Thanks for reading. I used to have friends in Queensland who were teachers and did an exchange here in the States. Their kids went around everywhere toward the end of their stay buying Cheese Doodles, a snack food. I was always surprised when they wouldn't eat them and instead packed them away for friends at home. Quite honestly, I told them they that not only were they not very healthy for them, but that they tasted like something that one might pick off the ground. The kids roared with laughter. The parents explained that a doodle was a slang term for something you might find in diaper. Of course being a teacher, I understood the mindset of an adolescent. Kids are the same down under or up over. What a great forum this is.
            Before I became enlightened, I carried water. Now I am enlightened and I carry water.

            Comment


            • #7
              Re: Tapir Force Steps up to the plate!

              This is the forming of the concrete work on top of the block walls. The cinder blocks were amazingly cheap as they had a cosmetic flaw on a special order for an architect. The faux seam down the front was off by 3/8" and were rejected. I bought a truck load of them years ago to build walls, bases for my greenhouses and other miscellaneous projects. I still have a ton of them. The plywood is fall off, full dimension 1"marine grade. Odd sizes, again very cheap from a buddy of mine who sells surplus lumber.
              Attached Files
              Before I became enlightened, I carried water. Now I am enlightened and I carry water.

              Comment


              • #8
                Re: Tapir Force Steps up to the plate!

                I did my concrete pour and instead of the rebar across the slab, I found some specialty reinforcement mat that was large enough to cover the floor. It is 3/8 welded and I connected it to the rebar sticking up from the channels in my block that I had poured earlier. I did not get good pictures of the stuff tied in, but did manage to at least show that it was in there.
                Attached Files
                Before I became enlightened, I carried water. Now I am enlightened and I carry water.

                Comment


                • #9
                  Re: Tapir Force Steps up to the plate!

                  Okay, so I just went over the last few posts and figured I better add a few details.The slab is 3 1/2" thick with reinforcing steel mat. The slab rests fully on top of the back three block walls that were dry stacked, poured concrete in every other channel, rammed earth in the rest and rebar in all. The front wall has a 12"x8" Douglas fir beam spanning the front. The slab rests on that beam in the front. The beam is part of my idea for a decorative front later on in the project. Next, after waiting about four days the forms for a vermiculite concrete layer 3.5"deep were set. This slab covered all of the original concrete slab except that I had set bolts in the concrete slab along the edge to place my metal sill plate. That sill plate acted as my form for the insulating layer.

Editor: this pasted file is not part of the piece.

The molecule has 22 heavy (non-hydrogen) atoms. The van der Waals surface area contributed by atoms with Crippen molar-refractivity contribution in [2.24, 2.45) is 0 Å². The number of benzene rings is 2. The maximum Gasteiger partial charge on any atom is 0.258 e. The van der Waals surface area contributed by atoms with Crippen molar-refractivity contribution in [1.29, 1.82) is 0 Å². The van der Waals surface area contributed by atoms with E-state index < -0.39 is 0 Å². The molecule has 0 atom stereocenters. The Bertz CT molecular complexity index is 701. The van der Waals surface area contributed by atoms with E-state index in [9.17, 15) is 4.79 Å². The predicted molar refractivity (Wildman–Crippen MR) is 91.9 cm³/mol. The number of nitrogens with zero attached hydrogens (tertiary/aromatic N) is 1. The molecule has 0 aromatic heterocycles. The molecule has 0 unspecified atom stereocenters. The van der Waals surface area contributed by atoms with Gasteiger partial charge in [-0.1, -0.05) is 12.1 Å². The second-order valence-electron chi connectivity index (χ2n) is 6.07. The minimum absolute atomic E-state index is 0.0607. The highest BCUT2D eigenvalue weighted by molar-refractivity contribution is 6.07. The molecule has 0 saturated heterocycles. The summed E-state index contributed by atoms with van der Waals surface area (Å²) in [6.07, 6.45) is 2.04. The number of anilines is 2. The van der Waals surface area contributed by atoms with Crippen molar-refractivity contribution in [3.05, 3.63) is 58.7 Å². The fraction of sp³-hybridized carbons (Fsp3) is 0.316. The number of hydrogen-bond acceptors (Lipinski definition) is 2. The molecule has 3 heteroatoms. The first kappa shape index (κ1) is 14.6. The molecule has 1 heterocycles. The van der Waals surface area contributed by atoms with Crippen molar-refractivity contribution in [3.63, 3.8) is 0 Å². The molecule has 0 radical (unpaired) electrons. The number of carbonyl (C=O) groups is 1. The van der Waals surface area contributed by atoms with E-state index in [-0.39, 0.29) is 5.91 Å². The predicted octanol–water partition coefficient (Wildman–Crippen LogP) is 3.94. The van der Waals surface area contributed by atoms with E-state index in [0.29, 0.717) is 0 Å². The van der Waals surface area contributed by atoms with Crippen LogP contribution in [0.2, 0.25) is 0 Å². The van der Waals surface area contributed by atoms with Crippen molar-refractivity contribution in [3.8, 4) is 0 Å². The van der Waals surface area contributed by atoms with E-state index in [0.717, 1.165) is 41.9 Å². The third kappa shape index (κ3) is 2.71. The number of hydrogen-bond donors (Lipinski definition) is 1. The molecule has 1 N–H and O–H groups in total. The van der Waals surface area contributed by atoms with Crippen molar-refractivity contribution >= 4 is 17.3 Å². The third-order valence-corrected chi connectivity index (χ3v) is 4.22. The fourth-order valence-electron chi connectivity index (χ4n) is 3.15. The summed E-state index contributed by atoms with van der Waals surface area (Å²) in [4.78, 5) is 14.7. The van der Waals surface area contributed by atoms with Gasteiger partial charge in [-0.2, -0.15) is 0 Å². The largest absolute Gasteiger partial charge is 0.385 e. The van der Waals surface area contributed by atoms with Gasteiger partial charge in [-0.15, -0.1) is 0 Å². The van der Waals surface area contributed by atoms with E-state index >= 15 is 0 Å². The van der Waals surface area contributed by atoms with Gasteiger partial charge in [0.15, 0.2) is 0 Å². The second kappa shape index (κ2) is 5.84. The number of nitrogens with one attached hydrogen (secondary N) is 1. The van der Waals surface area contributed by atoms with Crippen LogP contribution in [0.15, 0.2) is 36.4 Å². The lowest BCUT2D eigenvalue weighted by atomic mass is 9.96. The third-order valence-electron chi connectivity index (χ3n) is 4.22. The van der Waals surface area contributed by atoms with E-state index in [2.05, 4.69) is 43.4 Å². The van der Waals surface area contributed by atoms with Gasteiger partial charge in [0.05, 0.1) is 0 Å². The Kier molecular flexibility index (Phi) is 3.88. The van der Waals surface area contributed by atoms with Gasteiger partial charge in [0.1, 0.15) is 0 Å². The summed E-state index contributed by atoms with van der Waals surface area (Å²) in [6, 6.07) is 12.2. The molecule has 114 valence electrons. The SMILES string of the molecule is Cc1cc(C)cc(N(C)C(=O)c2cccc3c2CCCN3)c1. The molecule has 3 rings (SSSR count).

Attached Files
                  Before I became enlightened, I carried water. Now I am enlightened and I carry water.

                  Comment


                  • #10
                    Re: Tapir Force Steps up to the plate!

                    When the vermiculite and concrete died, I leveled the surface with sand, clay mix and water. Then, I had a boat load of 15"x12"x2" fire bricks. I wanted a good sized mass under the oven floor, so I put in a dull level of these. They make a very level and sable floor on which to start the oven floor and soldiers.
                    Attached Files
                    Before I became enlightened, I carried water. Now I am enlightened and I carry water.

                    Comment


                    • #11
                      Re: Tapir Force Steps up to the plate!

                      Next, I cut the footprint for my 42"Pompei oven using the standard sized (4.5x9x2.5) bricks that I got in an auction. I got four pallets for $7. Pretty lucky I would say.
                      Attached Files
                      Before I became enlightened, I carried water. Now I am enlightened and I carry water.

                      Comment


                      • #12
                        Re: Tapir Force Steps up to the plate!

                        Karangi,